Planning for the Summer Months
Although our university just had Spring Break last month, many of us (educators) are already starting to talk about our plans for the summer. With a 9-month position, how do you plan your summer to balance prep work and personal time?
Dear Summer Planner,
What a fantastic question! We don’t blame you for already thinking ahead to your summer plans. Given that much of our academic work is compressed into a 9-month timeline, we agree that thinking a “semester ahead” can help us plan for productive and restorative summers. The following ideas might help you organize your plans for the summer.
Relax and Restore (Self-Care)
You’ve been teaching during an on-going pandemic where student mental health issues are substantial, you might be juggling increased family/personal demands, and you’ve been asked to take on more responsibilities as an ECP. We wanted to start this column with an essential recommendation for the summer – Take Care of Yourself.
- · Some research suggests that early career faculty might be at a higher risk for burnout when compared with middle and late career faculty (Blix et al., 1994; Gonzalez & Bernard, 2006). Consequently, it seems imperative that we (ECPs) check-in on our own well-being and the well-being of our ECP colleagues. There are a number of articles and books containing self-care tips. However, here are some of our favorite (and often forgotten) suggestions:
· Schedule and guard your self-care time during the summer. This is your opportunity to decompress and reconnect with your interests or hobbies. If you are asked to serve on a student thesis or service committee over the summer, ask yourself: Does this opportunity align with my professional goals? Does this opportunity impede on my self-care time?
· Reconnect with your family and friends. Does anyone else feel like they’ve lost touch with family or friends during the pandemic? Reschedule those monthly “lunch dates'' with a friend or send a quick social media message to a family member.
· Take care of your physical needs. You should catch-up on sleep, engage in nutritious meal planning, and/or start a new exercise routine in the warm weather. Summer schedules often allow for more flexibility in starting or stopping our healthy/unhealthy habits.
Like many of us, you likely have an overflowing desktop folder with innovative teaching activities and course ideas that you have not yet been able to implement. If you don’t already have one of these folders, consider checking out some of the recent resources from STP:
· Teaching Tips: A Compendium of Conference Presentations on Teaching (2020-2021)
· Teaching Psychology Online
· Psychological Myths, Mistruths, and Misconceptions
· E-xcellence in Teaching essays
· APA’s Introductory Psychology Initiative
The summer gives us ample time to revise and revamp our regular courses. For example, I (Christina) am really excited to be overhauling my Introductory Psychology course based on some of the new Introductory Psychology Initiative recommendations. If you have one of these folders, schedule some of your summertime to re-introduce yourself to the fun course ideas that you’ve gathered.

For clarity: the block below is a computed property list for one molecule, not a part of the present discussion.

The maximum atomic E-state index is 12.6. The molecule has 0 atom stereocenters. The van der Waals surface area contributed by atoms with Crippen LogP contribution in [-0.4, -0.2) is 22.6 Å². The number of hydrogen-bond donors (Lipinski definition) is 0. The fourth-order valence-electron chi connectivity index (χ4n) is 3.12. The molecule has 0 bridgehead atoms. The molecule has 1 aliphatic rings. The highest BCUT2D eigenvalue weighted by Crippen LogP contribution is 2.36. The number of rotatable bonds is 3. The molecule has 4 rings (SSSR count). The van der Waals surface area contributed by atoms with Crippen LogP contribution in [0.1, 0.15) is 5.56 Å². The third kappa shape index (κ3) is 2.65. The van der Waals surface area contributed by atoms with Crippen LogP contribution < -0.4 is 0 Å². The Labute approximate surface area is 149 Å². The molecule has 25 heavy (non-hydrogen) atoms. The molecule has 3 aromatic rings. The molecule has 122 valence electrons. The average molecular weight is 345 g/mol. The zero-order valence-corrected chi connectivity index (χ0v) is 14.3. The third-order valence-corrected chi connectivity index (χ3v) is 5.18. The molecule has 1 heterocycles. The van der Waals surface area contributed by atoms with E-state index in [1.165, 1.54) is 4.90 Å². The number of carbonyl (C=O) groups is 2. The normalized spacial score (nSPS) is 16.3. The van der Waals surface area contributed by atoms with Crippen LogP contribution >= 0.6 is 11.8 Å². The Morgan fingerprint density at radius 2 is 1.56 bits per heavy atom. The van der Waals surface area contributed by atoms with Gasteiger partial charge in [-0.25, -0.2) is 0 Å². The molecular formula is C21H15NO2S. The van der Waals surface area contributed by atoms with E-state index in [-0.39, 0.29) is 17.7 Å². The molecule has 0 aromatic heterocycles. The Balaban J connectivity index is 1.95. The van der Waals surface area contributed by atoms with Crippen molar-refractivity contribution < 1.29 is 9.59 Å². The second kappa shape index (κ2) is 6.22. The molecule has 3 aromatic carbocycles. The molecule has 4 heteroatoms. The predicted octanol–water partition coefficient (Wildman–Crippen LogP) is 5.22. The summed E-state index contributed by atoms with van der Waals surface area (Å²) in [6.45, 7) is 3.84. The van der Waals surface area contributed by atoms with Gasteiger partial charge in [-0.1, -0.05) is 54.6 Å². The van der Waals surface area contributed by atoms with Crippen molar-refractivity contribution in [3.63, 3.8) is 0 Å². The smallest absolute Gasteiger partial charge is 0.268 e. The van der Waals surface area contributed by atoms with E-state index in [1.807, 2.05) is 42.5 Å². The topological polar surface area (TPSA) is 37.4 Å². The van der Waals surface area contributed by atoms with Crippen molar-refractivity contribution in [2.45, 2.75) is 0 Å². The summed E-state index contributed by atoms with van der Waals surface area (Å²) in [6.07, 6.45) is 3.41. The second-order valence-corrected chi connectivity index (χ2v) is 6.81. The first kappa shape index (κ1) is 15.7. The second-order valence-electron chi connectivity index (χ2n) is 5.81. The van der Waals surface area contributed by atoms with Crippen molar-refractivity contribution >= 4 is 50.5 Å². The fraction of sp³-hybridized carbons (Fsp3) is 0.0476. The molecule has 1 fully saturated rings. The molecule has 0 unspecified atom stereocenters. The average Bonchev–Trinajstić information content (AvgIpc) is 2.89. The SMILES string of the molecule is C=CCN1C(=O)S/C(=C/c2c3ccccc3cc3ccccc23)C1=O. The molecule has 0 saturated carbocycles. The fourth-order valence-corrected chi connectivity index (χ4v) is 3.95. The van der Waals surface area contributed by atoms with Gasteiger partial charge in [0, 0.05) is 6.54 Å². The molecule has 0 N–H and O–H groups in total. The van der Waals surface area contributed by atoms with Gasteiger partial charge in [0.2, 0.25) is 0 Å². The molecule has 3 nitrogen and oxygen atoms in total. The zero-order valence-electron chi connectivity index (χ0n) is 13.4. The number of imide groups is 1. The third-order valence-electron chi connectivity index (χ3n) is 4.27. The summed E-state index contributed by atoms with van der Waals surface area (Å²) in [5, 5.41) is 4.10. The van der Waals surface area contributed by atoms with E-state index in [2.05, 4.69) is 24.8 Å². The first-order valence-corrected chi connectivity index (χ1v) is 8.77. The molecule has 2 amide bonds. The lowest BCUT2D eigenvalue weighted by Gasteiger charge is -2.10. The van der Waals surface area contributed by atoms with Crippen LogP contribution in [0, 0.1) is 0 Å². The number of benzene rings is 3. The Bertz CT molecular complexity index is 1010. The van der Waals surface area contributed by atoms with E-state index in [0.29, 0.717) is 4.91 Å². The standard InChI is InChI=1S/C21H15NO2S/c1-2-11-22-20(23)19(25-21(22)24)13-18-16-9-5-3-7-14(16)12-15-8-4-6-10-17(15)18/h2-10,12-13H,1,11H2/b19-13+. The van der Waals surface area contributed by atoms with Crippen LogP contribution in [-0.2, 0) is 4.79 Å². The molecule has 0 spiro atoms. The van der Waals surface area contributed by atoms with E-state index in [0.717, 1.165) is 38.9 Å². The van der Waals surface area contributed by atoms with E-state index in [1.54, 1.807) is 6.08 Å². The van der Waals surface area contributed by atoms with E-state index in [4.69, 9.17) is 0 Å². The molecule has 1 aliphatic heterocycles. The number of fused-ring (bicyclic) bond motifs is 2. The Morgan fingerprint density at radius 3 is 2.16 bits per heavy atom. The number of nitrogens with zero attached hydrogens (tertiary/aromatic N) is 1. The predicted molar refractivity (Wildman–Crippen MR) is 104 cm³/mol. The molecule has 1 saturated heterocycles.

Catch up on Research
Do you also have a folder of research that you’ve been intending to read through? You might allocate some of your summertime for a review of recent research publications. If you have a stack of unread Teaching of Psychology or Scholarship of Teaching and Learning in Psychology publications, take a few days to indulge in contemporary research that can inform your teaching.
Are you hoping to contribute to the research in our field? Or perhaps you have a new teaching idea that hasn’t yet been represented in the current research? Some of your summer schedule might include preparation of a new SoTL study for implementation in the Fall. I (Christina) often find that the summer gives me enough time to dig into some of the prior literature on a topic, brainstorm a new SoTL study, and then prepare my IRB materials for a Fall submission. This allows me to conduct my research in the early Fall or prepare for a Spring semester data collection period.
Plan for Academic Year Service
Some of the best advice that I (Christina) ever received about service was: Choose service commitments that you are excited about. To effectively use this advice, I often need to take inventory of my current commitments to assess whether these activities still align with my professional goals. I also make a list of potential service positions for the upcoming academic year, ensuring that I don’t “miss out” on an upcoming call for a rare editorial position, APA committee, or STP committee position. Your summer schedule may give you time to start thinking ahead for these service roles.
Many of us look forward to our summer off-season as a time to self-reflect, catch-up, and take a much needed breath after a busy semester. We strongly encourage you to take care of yourself (first) before you consider tackling some of your neglected academic to-do lists. Once you’re feeling refreshed, you can start preparing for the next academic year.
Ask an ECP! Submit a question for a future column.
Your STP Early Career Psychologists Committee
Courtney Gosnell, Ph.D.
Albee Mendoza, Ph.D.
Janet Peters, Ph.D.
Ciara Kidder, Ph.D.
Christina Shane-Simpson, M.S.W., Ph.D.